Could diet be associated with slower progression in MND?

Could diet be associated with slower progression in MND?

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Weight loss is a problem for many people living with MND, with approximately 20% of people already having lost 10% of their weight at diagnosis. Some of this weight loss may be due to a person experiencing difficulties with chewing and swallowing due to increasing muscle weakness, a lack of appetite due to tiredness, anxiety or low mood or because their body is simply using more energy than they are consuming, even without exercise, which is known as hypermetabolism.

At the 34th International Symposium on ALS/MND in Basel, Switzerland one of the sessions looked at nutritional assessment and management, with talks covering feeding tube management and the decision-making process, how diet might help slow progression, alternative ways to measure nutritional state and how appetite is controlled in the brain. In this series of blogs, we are going to look a little closer at each of these studies and their potential for helping people living with MND. This is part three in the series.

Higher glycaemic index and glycaemic load diet is associated with slower disease progression in ALS

Dr Ikjae Lee from the Eleanor & Lou Gehrig ALS Center in the USA talked about how a higher glycaemic index and glycaemic load diet could be associated with slower disease progression.

Previous interventional trials have demonstrated that very high calorie, high carbohydrate and/or high fat diets delivered via a feeding tube might help with weight stabilisation and prolong survival in people with MND.

However, several questions remain:

  • Is there an effective nutritional intervention for a broad MND population?
  • What would be the key macronutrient in that nutritional intervention? Macronutrients provide the body with energy and the components it needs to maintain its structure and functions. Carbohydrates, protein and fat are the three main macronutrients.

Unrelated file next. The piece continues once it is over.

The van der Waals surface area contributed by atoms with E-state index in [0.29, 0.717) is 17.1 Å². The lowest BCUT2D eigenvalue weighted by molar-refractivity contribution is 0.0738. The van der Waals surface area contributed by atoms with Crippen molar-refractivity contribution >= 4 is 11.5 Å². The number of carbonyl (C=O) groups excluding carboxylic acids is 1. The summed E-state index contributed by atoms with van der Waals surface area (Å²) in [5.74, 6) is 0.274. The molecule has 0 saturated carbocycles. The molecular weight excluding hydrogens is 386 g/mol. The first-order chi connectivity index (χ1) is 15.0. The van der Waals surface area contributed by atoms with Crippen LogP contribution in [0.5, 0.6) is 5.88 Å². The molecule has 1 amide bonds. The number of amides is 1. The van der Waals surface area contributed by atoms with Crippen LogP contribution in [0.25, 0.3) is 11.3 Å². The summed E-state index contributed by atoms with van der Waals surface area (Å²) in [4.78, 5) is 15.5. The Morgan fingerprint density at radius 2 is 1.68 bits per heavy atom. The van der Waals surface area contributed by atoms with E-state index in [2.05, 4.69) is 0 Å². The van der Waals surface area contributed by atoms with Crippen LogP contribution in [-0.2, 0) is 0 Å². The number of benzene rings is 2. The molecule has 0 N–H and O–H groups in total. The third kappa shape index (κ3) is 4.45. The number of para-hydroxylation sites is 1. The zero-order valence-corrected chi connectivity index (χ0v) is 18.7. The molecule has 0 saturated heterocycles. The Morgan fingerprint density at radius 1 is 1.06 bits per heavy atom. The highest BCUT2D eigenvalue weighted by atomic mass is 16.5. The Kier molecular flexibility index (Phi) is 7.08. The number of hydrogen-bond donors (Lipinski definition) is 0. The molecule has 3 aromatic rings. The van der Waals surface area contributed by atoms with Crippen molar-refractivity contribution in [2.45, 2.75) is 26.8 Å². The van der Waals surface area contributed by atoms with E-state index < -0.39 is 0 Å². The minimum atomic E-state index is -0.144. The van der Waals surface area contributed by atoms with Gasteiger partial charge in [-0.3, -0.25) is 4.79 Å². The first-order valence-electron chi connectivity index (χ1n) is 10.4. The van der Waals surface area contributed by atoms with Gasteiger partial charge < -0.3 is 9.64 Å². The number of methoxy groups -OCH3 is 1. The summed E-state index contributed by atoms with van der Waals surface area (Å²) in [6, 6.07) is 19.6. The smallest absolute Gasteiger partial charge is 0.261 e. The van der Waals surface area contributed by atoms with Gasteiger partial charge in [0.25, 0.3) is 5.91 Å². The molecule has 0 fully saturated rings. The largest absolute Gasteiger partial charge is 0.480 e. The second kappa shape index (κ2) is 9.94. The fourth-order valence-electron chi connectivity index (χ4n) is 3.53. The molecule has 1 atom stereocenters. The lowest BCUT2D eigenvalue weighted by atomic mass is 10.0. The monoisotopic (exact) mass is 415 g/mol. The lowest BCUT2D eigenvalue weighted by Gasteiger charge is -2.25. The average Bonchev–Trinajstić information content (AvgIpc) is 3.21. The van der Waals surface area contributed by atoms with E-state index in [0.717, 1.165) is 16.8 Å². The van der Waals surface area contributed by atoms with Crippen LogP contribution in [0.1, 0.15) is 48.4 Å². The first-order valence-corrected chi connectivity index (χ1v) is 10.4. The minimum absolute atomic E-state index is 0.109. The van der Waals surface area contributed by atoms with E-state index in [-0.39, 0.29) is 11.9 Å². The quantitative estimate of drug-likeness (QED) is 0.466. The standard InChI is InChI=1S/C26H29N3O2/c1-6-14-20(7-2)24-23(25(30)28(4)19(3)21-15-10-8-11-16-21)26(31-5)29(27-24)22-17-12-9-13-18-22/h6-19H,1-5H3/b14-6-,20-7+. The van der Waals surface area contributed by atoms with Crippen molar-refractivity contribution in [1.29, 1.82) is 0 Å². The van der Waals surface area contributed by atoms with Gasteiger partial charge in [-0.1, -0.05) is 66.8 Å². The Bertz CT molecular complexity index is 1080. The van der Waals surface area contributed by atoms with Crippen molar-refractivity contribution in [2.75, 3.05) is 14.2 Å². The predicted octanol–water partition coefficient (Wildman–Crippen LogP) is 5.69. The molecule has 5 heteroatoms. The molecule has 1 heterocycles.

• What about macronutrients that have not been comprehensively evaluated such as protein and fibre?
  • What about carbohydrates with different glycaemic properties, high vs low glycaemic index (GI) and high vs low glycaemic load (GL)?

Good to know

Glycaemic index (GI)Glycaemic load (GL)
This assigns a numeric score to a food based on how much it makes blood sugar rise. Foods are ranked on a scale from 0-100, compared to pure glucose (sugar) which has a value of 100. The lower a food’s GI, the slower the blood sugar rises after consumption. The more processed a food is, the higher its GI is likely to be. Foods higher in fat or fibre have a lower GI.Glycaemic load measures how quickly glucose enters the bloodstream AND how much glucose per serving it can deliver. This gives a more accurate indication of a food’s real -life impact on blood sugar levels. For example, watermelon has a high GI (80) but a serving of watermelon has very little carboydrate, so its GL is only 5.

What did the study look at?

The study – called COSMOS ALS – investigated if specific macronutrient intake is associated with functional decline and survival in MND. Sixteen sites across the USA collected baseline (data collected at the beginning of the study) and follow-up dietary habits of 304 participants with sporadic MND, who were less than 18 months since symptom onset, via a Food Frequency Questionnaire (usual eating habits in the last 6 months). It examined whether dietary macronutrient intake (calories, fat, carbohydrate, protein, fibre, GI and GL) is associated with disease progression, using the ALSFRS-R, and length of tracheostomy-free survival as outcome measures. Baseline data showed that participants were slightly fast-progressing (1.1 points per month on the ALSFRS-R, with an average score of 36), and with an average BMI of 26.5.